SPECIAL GUEST: AVI MOGRABI
After studying philosophy and art in Tel Aviv, Avi turned to filmmaking in the late 80s and cast his lens over the conflicts and contradictions of the Israeli-Palestine conflict. This body of work figures as a dispatch from the front lines of a war zone and can hardly be said to be the work of a dispassionate and uninvolved observer.
In a move that reflects a growing use of theatrical techniques in documentary film, the empathic collaboration here is with a shifting group of Eritrean and Sudanese asylum seekers who are caught in a stateless limbo inside the confines of Isreal’s Holot detention centre.
SPECIAL GUEST: PAWEŁ ŁOZIŃSKI
With a burgeoning filmography behind him Paweł Łoziński, whose early ‘90s films tackle the traumas of Polish history, has become well known as the creator of ‘non-action’, intimate films that do not simply document the lives of so-called ordinary people but seek the complexities and singularities within them.
In many ways Paweł’s films work in a meandering zone in which relationships and conversation take precedence over ‘story’. This movie, a fiction film with actors, is an affecting and intensely sensitive portrayal of the vulnerabilities of a therapeutic encounter.
This strand features a selection of recently made non-fiction films from around the world.
The disjunctures in young Syrian refugee boy's life, his displacement into a Palestinian refugee camp, his refusal of language, his separation from the norms of childhood are patiently depicted by Soudade as she follows his new yet uncertain life and the sincere efforts of family, friends and therapists to reach and heal him.
Ying Ling, a 17-year-old trainee at a funeral parlor in Changsha (the capital of the central Chinese province of Hunan) is far from home and terrified of ghosts, yet she is training to become a mortician in one of China’s largest funeral homes.
A powerful bio-documentary of the much defamed Winnie Mandela: from its opening sequences, that interweave archive footage with shots of contemporary Johannesburg, we sense, with an excited anticipation, that we will be entering an unresolved historical space that tackles the racism, injustice and poverty that marked Apartheid South Africa.
In the aftermath of the Grenfell Tower atrocity which exposed the shortcomings and failures of social housing in Britain, we felt, when thinking of Andrea’s work, that it was timely to show her Estate, A Reverie, filmed over a course of seven years on a Haggerston estate
LIGHT OF EXPOSURE
Considering that Otherfield as a team is made of filmmakers rather than curators or programmers, it was thought that this year we would start featuring fellow practitioners who have been working consistently in the field of documentary, but not been getting the exposure that we felt their work merited.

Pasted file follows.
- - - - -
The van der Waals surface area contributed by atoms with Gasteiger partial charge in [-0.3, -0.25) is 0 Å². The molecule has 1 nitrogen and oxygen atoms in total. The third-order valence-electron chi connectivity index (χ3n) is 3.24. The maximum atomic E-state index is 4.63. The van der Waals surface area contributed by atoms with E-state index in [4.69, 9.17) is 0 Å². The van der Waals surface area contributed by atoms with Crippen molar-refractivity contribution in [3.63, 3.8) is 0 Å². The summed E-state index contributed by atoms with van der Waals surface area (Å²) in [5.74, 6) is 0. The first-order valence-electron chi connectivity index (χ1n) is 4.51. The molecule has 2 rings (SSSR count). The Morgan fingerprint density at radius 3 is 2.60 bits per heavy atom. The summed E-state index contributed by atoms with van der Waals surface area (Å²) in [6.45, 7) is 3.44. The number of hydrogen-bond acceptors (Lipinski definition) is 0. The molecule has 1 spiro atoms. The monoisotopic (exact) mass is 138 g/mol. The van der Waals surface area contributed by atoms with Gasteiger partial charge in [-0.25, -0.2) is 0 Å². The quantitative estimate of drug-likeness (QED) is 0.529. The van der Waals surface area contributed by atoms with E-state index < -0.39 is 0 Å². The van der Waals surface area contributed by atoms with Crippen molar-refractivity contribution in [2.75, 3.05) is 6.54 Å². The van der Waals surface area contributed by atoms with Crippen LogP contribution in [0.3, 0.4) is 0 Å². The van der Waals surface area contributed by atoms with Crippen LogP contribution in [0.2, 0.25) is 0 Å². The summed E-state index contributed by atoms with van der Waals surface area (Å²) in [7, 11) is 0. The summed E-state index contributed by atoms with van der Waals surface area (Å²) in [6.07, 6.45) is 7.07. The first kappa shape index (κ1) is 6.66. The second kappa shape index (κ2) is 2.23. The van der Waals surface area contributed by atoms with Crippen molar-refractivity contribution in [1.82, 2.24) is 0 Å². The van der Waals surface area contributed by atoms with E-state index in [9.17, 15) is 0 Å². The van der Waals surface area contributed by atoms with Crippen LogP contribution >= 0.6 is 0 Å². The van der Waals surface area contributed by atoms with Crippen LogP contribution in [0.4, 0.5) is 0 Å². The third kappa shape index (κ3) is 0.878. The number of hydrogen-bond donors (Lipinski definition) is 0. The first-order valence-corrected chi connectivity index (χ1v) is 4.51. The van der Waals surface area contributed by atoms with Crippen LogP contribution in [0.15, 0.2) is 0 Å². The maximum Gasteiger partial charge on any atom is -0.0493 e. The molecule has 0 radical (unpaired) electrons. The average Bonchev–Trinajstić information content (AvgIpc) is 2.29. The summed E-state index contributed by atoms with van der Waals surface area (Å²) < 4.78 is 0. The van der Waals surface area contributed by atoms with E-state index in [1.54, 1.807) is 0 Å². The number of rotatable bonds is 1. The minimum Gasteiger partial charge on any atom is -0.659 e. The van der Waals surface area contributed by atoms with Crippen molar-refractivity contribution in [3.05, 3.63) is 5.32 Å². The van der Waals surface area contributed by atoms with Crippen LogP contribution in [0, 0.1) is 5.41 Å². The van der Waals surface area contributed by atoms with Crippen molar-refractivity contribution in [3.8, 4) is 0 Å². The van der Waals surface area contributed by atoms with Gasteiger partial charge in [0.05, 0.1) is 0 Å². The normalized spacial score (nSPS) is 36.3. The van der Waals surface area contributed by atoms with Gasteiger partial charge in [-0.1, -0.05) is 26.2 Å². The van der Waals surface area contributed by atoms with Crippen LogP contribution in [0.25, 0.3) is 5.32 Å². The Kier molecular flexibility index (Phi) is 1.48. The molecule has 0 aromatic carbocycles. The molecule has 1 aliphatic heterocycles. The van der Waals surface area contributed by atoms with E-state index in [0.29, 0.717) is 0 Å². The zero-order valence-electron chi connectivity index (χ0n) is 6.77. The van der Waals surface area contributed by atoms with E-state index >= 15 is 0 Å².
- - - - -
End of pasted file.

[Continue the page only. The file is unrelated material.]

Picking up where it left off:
Special guests present screenings of hard-to-find films that have had a strong impact on their work.
In Notre Nazi the fiercely independent Kramer (a member of the Newsreel Network in the ‘60s) films the shooting of Wundkanal by Thomas Harlan in which the latter has hired a recently freed Nazi war criminal to play the role of a kidnappee undergoing an interrogation at the hands of leftist guerillas.
A pseudo-documentary purporting to be a film crews's news coverage of the team of soldiers escorting a group of hippies, draft dodgers, and anti-establishment types across the desert in a type of capture the flag game.
This film, produced and directed by Dick along with Pat Hartley, is a highly personal film essay written by James Baldwin about exactly who and what survived the civil rights movement (“everything changes on the surface.”)
ROUGH CUT SCREENINGS
STUDENT AND EMERGING FILMS
Otherfield continues its commitment to the emerging talents of non-fiction filmmaking by again featuring a selection of films made by both first time filmmakers and students of the genre.
BRING YOUR OWN
Over the years the ‘Bring Your Own’ slot has proven to be a popular strand of the Otherfield film festival. We like to think what makes these sessions unique and, perhaps, why they are popular, is that filmmakers only rarely get feedback-from or have access-to experienced professional editors. So, once more, we are glad to invite festival-goers to show 10 minutes of a work-in-progress and receive feedback from industry editors. This year there will be four two hour slots in the company of Jane Hodge (Editor, Channel 4), Bonnie Rae Brickman (Editor/UCL Tutor) and Asher Tlalim (Director & Editor/NFTS Tutor).
In-depth ‘warts and all’ how-to workshops. Focusing on creative process and practical know-how we invite experts in the field to talk frankly about aspects of their work in a relaxed and conversational setting.
MUSIC & SOUND
Expect wild sounds, soundtracks, sound installations.